be one way of understanding the evolution of attitudes towards gay men and lesbians in Western society, which has resulted first in the decriminalisation of sexual

acts between consenting gay people and ultimately in the passing of laws recognising

same-sex marriage on an equal footing with heterosexual marriage. Such laws do

not so easily do away with centuries of stigmatisation and shaming however, as most

gay people will still attest.



Shame, panic and anxiety

According to Elias (Smith, 2001) the roots of civilisation are firmly planted in the

soil of shame, which includes self-disgust, inhibition, isolation and fear. Shame is

produced by any kind of transgression against the rules of society that others can

‘see’. As people become more self-disciplined and self-aware, their thresholds of

repugnance rise. Shame is in turn rooted in the body and, because human metabolism cannot be easily controlled (blushing, sweating), people feel vulnerable in a

civilised society, which pushes such bodily expressions behind the scenes of social

life so that when the body plays its tricks the person gets blamed for infringing

norms. Ironically, feelings of shame trigger many of the bodily responses that cause

shame in the first place. Threats of exposure and exclusion involved in organisational surveillance techniques and in organisational change trigger feelings of insecurity and shame that can have a big impact on what people do in organisations.

Aram (2001) links shame with panic, which is a response to the fear of potential

embarrassment. She argues that panic is simultaneously relationally constructed and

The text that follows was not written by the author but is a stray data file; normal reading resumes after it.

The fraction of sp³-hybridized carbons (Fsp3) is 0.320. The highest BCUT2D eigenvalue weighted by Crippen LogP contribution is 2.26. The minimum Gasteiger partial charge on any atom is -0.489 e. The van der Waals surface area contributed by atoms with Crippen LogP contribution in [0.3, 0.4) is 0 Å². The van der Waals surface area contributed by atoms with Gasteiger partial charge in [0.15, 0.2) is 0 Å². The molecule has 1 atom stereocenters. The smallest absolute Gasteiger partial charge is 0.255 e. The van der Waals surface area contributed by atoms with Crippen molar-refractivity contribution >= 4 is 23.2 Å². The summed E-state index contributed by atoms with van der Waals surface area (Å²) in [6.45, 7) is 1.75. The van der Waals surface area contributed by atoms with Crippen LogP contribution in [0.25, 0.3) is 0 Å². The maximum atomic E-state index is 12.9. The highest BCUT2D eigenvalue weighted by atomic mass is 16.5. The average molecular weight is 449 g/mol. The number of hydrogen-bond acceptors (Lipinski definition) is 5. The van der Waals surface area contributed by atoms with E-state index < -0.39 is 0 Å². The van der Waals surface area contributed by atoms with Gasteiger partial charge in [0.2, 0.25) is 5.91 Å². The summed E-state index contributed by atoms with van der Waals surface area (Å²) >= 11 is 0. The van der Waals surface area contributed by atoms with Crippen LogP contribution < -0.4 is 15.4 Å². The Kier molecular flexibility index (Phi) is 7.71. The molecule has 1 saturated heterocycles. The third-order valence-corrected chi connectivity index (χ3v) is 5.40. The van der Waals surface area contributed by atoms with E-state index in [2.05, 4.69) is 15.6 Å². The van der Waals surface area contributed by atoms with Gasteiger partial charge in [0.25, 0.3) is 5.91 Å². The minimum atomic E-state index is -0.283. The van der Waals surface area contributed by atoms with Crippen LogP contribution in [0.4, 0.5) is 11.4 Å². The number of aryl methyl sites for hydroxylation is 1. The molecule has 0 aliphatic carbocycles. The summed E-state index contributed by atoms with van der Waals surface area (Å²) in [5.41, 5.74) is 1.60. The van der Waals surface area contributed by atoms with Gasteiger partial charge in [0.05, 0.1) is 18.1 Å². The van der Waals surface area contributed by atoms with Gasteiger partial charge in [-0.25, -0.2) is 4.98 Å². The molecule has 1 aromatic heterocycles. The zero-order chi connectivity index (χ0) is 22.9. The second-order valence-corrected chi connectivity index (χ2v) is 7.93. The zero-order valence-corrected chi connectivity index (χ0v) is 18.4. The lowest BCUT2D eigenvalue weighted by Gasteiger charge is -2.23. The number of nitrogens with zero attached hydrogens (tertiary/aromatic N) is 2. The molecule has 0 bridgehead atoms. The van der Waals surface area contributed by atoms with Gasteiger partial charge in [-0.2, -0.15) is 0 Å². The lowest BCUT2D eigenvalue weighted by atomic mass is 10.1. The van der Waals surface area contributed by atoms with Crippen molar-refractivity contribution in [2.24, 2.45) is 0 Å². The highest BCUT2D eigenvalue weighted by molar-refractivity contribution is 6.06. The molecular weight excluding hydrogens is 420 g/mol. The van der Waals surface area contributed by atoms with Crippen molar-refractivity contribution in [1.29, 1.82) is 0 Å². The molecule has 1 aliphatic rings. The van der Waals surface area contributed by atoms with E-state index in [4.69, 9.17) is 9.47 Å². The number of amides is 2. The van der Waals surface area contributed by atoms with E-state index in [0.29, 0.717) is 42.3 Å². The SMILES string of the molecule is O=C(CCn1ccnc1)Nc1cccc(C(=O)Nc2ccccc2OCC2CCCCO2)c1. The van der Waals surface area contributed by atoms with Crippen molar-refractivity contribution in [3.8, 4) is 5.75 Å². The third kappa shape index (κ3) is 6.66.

individually experienced, and may be thought of as a response to anxiety that serves

the purpose of not dealing with the situations provoking that anxiety. The fear of the

fear is translated into panic. She also links panic to waiting for something to happen,

dreading it and avoiding it until it ‘arrives’. Panic is, then, an investment of energy

into not feeling and not knowing that leads to exactly that which is being avoided.

Panic is associated with strong desires to be with others, with avoiding being alone

and ascribing great importance to what others think, so that withdrawing from

interaction with others is experienced as particularly difficult. The fear of being on

one’s own, out of control and in constant need of support makes it extremely difficult

to relax. It is not necessarily any change itself that leads to panic, because when that

which is being unconsciously avoided does happen, the panic symptoms diminish

and the capacity to manage is found. It is the phase before a change – namely, the

waiting period – which is experienced as panic. This waiting is felt to be an unconscious immobilising fear that past experiences are about to recur. People who suffer

panic usually end up feeling exactly that which they are actively trying to avoid.

They are highly invested in trying to maintain a strong, ‘in control’ sense of self

and they feel humiliated when they realise how affected they are by others and how







Chapter 15  The emergence of organisational strategy in local communicative interaction   411



important others are in helping them maintain a sense of self. They fear dependence,

yet are highly dependent. They long for relationships yet are often intimidated by

them and tend to have fractious and unsuccessful ones.